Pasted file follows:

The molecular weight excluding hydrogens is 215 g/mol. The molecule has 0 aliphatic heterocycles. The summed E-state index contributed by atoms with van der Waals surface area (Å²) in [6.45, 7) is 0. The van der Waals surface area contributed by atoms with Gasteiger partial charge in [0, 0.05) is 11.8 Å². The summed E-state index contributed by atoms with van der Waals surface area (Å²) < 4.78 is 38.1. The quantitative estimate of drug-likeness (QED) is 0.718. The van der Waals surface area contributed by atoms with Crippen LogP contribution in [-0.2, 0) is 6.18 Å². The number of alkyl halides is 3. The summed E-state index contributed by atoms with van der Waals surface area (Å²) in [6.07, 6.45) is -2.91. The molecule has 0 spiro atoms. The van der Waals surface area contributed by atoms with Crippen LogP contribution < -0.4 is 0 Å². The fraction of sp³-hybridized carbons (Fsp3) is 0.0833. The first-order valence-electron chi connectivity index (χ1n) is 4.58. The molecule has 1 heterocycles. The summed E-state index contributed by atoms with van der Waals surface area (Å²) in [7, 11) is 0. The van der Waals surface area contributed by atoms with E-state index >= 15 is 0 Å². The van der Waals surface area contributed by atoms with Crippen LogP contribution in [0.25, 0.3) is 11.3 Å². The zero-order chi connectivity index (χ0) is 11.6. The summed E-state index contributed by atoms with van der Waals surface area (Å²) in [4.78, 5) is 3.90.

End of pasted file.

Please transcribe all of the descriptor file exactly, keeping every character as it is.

The molecular weight excluding hydrogens is 215 g/mol. The molecule has 0 aliphatic heterocycles. The summed E-state index contributed by atoms with van der Waals surface area (Å²) in [6.45, 7) is 0. The van der Waals surface area contributed by atoms with Gasteiger partial charge in [0, 0.05) is 11.8 Å². The summed E-state index contributed by atoms with van der Waals surface area (Å²) < 4.78 is 38.1. The quantitative estimate of drug-likeness (QED) is 0.718. The van der Waals surface area contributed by atoms with Crippen LogP contribution in [-0.2, 0) is 6.18 Å². The number of alkyl halides is 3. The summed E-state index contributed by atoms with van der Waals surface area (Å²) in [6.07, 6.45) is -2.91. The molecule has 0 spiro atoms. The van der Waals surface area contributed by atoms with Crippen LogP contribution < -0.4 is 0 Å². The fraction of sp³-hybridized carbons (Fsp3) is 0.0833. The first-order valence-electron chi connectivity index (χ1n) is 4.58. The molecule has 1 heterocycles. The summed E-state index contributed by atoms with van der Waals surface area (Å²) in [7, 11) is 0. The van der Waals surface area contributed by atoms with E-state index >= 15 is 0 Å². The van der Waals surface area contributed by atoms with Crippen LogP contribution in [0.25, 0.3) is 11.3 Å². The zero-order chi connectivity index (χ0) is 11.6. The summed E-state index contributed by atoms with van der Waals surface area (Å²) in [4.78, 5) is 3.90.